Posted tagged ‘Vice President’

Beau Biden Suffers Stroke

May 12, 2010

According to reports, Beau Biden, son of Vice President Joe Biden, has suffered a mild stroke.

From CNN:

Biden “was admitted this morning to Christiana Hospital in Newark, Delaware after having what we believe to be a mild stroke, according to a written statement from Dr. Timothy Gardner, medical director of the Center for Heart and Vascular Surgery at Christiana Care Health System in Delaware.

“He is in good spirits and talking with his family at the hospital. He is fully alert, in stable condition and has full motor and speech skills. We expect him to make a complete recovery.”

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Barack Obama Inauguration Schedule

January 19, 2009

For those looking for it, the Associated Press has a full schedule of Barack Obama’s inaugural events and it can be found below.

From the article:

MONDAY, JAN. 19

  • National Day of Community Service event: To honor Dr. King’s legacy, Obama, Biden and their families, joined by Americans across the country, will participate in activities dedicated to serving others in communities across the Washington, D.C. area.
  • Black Tie & Boots Inaugural Ball, sponsored by the Texas State Society, at the Gaylord National Resort & Convention Center.
  • Green Inaugural Ball at the Donald W. Reynolds Center for American Art and Portraiture. Ball hosted by former Vice President Al Gore.
  • Huffington Post preinaugural ball at the Newseum.
  • Hip-Hop Inaugural Ball at the Harman Center for the Arts. Hosted by the Hip-Hop Summit Action Network, Russell Simmons, LL Cool J, among others.
  • A children’s evening concert at the Verizon Center honoring military families. Event hosted by Michelle Obama, who will attend. Miley Cyrus, the Jonas Brothers are among the entertainers.
  • Obama to attend three private dinners to honor former secretary of State Colin Powell, Biden and Sen. John McCain, the 2008 Republican presidential nominee, for their public service. Dinners at the Hilton Washington, National Building Museum and Union Station.

TUESDAY, JAN. 20 (INAUGURATION DAY)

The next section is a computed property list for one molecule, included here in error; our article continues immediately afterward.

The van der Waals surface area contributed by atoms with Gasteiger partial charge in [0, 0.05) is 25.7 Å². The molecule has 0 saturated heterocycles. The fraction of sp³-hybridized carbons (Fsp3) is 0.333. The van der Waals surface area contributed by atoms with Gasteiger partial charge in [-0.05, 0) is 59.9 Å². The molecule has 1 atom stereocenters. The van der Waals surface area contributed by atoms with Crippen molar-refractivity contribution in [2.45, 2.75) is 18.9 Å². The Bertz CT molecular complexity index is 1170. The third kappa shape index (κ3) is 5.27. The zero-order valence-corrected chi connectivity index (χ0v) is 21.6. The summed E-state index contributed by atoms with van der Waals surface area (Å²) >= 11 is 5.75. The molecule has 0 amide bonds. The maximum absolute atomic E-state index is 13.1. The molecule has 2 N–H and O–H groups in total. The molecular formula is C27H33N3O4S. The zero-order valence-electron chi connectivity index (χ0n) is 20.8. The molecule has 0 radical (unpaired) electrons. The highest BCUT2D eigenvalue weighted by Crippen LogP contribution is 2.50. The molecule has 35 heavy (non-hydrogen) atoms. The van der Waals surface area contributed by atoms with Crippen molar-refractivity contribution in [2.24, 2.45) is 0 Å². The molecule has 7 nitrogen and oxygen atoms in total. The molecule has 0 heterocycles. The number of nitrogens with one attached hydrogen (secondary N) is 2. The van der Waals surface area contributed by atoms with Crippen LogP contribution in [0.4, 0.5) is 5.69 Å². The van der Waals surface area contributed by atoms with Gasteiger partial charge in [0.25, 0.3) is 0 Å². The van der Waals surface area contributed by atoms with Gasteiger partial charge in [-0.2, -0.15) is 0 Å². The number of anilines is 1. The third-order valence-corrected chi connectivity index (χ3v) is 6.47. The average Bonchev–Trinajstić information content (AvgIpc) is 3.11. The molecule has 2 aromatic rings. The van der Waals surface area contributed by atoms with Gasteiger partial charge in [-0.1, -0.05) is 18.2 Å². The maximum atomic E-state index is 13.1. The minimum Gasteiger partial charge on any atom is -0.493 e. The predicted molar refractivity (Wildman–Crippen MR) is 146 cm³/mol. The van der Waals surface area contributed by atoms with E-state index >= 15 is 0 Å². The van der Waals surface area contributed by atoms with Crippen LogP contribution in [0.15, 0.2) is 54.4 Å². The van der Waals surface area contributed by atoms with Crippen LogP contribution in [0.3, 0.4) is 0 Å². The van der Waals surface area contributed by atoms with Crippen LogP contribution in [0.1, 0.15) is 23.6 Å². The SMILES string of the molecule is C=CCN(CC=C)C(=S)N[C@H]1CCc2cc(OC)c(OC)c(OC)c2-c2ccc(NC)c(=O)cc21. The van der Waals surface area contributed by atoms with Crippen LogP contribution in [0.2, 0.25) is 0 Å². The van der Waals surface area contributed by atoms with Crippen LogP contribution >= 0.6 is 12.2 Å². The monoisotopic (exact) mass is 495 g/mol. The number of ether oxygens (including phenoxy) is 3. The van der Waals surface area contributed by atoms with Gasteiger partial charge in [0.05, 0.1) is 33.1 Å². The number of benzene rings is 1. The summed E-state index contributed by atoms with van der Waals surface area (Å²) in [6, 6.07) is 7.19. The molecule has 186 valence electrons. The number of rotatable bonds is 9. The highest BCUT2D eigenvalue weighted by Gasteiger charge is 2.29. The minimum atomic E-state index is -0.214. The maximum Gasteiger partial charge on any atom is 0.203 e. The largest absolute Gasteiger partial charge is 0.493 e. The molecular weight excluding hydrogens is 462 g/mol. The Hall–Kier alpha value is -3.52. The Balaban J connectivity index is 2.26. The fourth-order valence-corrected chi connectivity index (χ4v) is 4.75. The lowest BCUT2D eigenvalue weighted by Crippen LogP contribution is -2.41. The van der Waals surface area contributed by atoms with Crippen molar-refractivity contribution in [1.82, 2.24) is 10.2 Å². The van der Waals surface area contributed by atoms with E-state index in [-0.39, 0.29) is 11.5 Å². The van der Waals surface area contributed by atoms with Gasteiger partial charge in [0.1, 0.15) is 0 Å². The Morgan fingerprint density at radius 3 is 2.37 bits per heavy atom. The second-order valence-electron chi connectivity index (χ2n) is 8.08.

• Gates to the Inaugural Ceremony open at 8 a.m. The inaugural festivities are scheduled to start at 10 a.m. on the West Front of the U.S. Capitol. They will include:
  • Musical selections of The United States Marine Band, followed by the San Francisco Boys Chorus and the San Francisco Girls Chorus.
  • Sen. Dianne Feinstein provides call to order and welcoming remarks.
  • Invocation by the Rev. Rick Warren.
  • Musical selection of Aretha Franklin.
  • Biden will be sworn into office by Supreme Court Justice John Paul Stevens.
  • Musical selection of John Williams, composer/arranger with Itzhak Perlman, (violin), Yo-Yo Ma (cello), Gabriela Montero (piano) and Anthony McGill (clarinet).
  • Obama will take the Oath of Office, using President Lincoln’s Inaugural Bible, administered by Chief Justice John Roberts. Scheduled around noon.
  • Obama gives the inaugural address.
  • Poem by Elizabeth Alexander.
  • Benediction by Rev. Joseph E. Lowery.
  • The National Anthem by The United States Navy Band “Sea Chanters.”

After Obama gives inaugural address, he will escort outgoing President George W. Bush to a departure ceremony before attending a luncheon in the Capitol’s Statuary Hall.

The 56th Inaugural Parade will then make its way down Pennsylvania Avenue from the Capitol to the White House.

Later that day, the Presidential Inaugural Committee will host 10 official inaugural balls:

  • Neighborhood Inaugural Ball at the Washington Convention Center.
  • Obama Home States (Illinois and Hawaii) Inaugural Ball at the Washington Convention Center.